Make Your Own Butterfly Garden

Episode 1 of Magic Adventures features the activity of making your own butterfly garden.  Use this guide for tips on how to plan this activity with your family.  Get ready to make some butterflies very happy!

Step By Step

Using a field guide will help you identify the butterflies in your local area.
  • 1

    Research Butterflies in Your Area

    Before you buy plants to feed your butterflies, you'll need to know which types of butterflies live in your area. A little research on the internet or at your local library will tell you the species of butterflies you can expect to find, but you'll need to narrow that list down a bit more. Spend some time outside to see which species of butterflies are spending time around your house. A field guide can will be very helpful in identifying the species you see.

Choose a variety of flower types.
Plant different flower types so that you will have blooms in spring, summer and fall.
Be sure to get plants that caterpillars enjoy to support your butterfly nursery.
  • 2

    Identify the Plants for Your Garden

    Once you know the species of butterflies in your area, you'll need to know how to feed them. Keep in mind that you need plants to feed adult butterflies, but you'll also need plants to support a butterfly nursery. A little research will help you narrow down the types of plants that are best for the species in your area, but a general rule of thumb is that butterflies are attracted to different types of nectar and even different colors of plants. By planting a variety of flowering plants, you'll have the best chance at attracting multiple species of butterflies. Plant your flowers in groups so that butterflies can see blocks of color. This will give them the best chance of finding something they like in your garden. See the "More Help" section below for a guide to the best types of plants for each species of butterfly.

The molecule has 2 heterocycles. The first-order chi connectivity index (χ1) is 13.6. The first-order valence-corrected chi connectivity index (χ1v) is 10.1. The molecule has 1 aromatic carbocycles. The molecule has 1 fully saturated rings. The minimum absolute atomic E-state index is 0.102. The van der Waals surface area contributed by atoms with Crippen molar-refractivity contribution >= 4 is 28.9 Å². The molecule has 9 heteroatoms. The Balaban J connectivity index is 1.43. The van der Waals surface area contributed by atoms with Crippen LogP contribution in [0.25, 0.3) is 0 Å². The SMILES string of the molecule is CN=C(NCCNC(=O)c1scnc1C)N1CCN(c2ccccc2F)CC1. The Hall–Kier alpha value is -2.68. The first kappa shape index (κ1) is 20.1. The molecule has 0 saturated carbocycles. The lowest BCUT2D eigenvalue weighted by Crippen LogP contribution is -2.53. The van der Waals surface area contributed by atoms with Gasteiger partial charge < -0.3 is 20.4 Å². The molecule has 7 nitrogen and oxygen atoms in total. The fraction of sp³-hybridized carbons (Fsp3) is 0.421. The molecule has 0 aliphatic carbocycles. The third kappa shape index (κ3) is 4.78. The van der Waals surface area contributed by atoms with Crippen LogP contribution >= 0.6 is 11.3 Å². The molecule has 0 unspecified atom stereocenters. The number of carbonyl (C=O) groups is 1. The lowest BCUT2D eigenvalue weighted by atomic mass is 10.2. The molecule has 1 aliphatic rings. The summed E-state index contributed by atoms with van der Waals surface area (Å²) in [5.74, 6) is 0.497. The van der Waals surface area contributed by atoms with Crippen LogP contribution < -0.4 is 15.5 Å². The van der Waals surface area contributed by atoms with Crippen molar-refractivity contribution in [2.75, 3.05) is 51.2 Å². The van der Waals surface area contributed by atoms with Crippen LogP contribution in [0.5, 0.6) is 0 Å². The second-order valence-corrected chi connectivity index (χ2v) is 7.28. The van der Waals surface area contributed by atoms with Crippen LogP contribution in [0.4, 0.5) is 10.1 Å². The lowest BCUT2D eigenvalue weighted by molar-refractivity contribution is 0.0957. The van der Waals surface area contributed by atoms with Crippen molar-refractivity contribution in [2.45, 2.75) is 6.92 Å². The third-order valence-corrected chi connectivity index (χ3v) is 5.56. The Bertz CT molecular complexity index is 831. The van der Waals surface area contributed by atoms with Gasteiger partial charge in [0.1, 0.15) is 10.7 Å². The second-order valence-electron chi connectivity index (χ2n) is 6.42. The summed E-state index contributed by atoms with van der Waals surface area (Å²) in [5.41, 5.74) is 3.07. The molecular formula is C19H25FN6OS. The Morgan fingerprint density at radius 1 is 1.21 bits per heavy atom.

Taller plants and planters on the outside of your garden can provide protection from the wind.
Larger planters offer great protection from the elements.
Leaning flat rocks together in the center of your garden will create a sunning spot for your butterflies.
  • 3

    Plan a Shelter for Your Butterflies

    Besides the flowering plants needed to feed your butterflies, you will also want taller plants and bushes to provide a shelter from the elements. You can also use planters to help create a shelter. Locate these taller plants in a ring around the outer edge of your garden. They will provide shade in sunny weather and a break from the wind in bad weather. Your butterflies won't want to fight the wind to feed, so the outer shelter ring will make your garden a safe place to stop for a bite.
    Remember that butterflies are ectothermic so they can't regulate their own body temperature. Leave the center of your garden open as a sunning area. Your butterflies will be able to move between the sunning area and the shade areas to maintain their temperature. You can build a sunning structure for your butterflies by leaning flat rocks together to create a tepee of sorts. The butterflies will sit on the rocks to sun themselves and they will crawl into the open areas of your structure to get shade or protection from the elements.